As with so many vinyl enthusiasts, New York artist Ted Riederer found his groove at a young age. “When I was 16, my mother was hospitalized for a year and instead of being a troubled adolescent I joined a rock band,” he says, laughing, “and started going to record stores like an acolyte to a church.”
Cue up Never Records, Riederer’s evolving multimedia experiment in the community of sound. Since its “opening” in 2010, the not-quite-store/traveling installation has welcomed fellow parishioners in New York City, London, Liverpool and Ireland, stocked with all manner of recorded noise.
The premise is straight-forward enough: musicians, actors, poets, cantankerous folks with something to say or an axe to grind enter the Never Records space and mic up while Riederer records them. He presses the vinyl on the spot, giving one copy to the participant and keeping one for the shelves of the Never Records library — a growing archive that will soon include contributions from the New Orleans community.
For Riederer, who pays the bills working in a “big, fancy commercial gallery” in New York City, the project represents the antithesis. “People can come in and out of Never Records and not know that it’s an art installation,” he says. “They just think it’s some record store, and I love that because there’s no barrier.”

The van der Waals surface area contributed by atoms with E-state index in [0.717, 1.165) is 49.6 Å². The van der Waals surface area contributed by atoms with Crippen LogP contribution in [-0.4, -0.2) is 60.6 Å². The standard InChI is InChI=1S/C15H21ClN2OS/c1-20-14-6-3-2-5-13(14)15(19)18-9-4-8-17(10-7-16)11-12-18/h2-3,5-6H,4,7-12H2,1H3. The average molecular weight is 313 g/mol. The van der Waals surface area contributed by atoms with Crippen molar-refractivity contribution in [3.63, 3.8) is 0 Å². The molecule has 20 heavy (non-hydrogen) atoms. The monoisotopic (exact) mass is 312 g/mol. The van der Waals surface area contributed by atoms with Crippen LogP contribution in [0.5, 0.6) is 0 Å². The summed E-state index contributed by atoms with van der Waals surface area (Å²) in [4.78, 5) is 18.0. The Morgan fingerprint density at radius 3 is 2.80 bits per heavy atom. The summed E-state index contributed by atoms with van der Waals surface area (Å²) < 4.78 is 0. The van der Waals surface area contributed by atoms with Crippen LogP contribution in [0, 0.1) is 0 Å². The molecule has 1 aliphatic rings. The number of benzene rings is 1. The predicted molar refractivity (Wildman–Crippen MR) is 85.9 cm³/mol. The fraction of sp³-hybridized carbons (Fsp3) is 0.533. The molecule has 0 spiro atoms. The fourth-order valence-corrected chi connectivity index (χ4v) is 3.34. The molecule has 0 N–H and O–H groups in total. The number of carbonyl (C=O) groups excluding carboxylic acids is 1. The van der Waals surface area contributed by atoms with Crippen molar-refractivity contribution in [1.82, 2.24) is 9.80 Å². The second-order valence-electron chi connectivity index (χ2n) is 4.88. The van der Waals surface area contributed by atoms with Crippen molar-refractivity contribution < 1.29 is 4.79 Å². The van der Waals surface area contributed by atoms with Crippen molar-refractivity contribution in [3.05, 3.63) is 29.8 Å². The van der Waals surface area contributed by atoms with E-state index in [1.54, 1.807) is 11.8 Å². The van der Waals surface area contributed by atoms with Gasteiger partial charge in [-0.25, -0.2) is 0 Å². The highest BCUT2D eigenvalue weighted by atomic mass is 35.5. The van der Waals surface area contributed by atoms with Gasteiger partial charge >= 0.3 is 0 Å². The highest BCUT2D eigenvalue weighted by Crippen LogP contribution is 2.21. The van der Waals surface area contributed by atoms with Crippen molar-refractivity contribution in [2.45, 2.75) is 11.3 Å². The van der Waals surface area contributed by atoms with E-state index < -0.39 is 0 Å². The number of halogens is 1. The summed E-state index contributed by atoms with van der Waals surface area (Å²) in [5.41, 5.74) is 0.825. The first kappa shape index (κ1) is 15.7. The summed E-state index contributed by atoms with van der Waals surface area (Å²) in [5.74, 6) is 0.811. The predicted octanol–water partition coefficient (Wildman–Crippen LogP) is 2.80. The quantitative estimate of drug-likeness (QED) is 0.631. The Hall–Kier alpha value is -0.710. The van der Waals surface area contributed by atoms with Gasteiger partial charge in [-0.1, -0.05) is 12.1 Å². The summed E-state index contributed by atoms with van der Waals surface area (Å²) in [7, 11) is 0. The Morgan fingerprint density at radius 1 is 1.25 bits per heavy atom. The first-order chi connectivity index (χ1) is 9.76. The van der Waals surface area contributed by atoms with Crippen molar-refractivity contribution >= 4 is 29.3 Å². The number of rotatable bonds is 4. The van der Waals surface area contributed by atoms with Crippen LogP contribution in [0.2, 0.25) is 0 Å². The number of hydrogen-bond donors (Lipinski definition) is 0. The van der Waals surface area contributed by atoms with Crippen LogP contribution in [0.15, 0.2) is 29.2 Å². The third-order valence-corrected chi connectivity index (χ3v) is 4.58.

Except that it’s a record store without the “store.” There’s no commerce here. Thanks to a grant from the New Orleans Jazz and Heritage Foundation and other area donors, participants don’t pay for their recordings, nor are any for sale. Instead, people browse entries from previous cities while contributing their own. It’s a living, breathing, sometimes screaming document of an individual time and place.
“It harkens back to those old shops in the ‘50s where you could actually cut a record and play it in the booth,” Riederer explains. “I’m really happy that Jonathan [Ferrara] gave me his old space, which by the time I’m finished with it is just going to look like a record store on Carondelet.”
Riederer, who cites the DIY aesthetic of field recordings, plans to also take the project beyond Carondelet Street, perhaps to a Sunday sermon or a Saints game.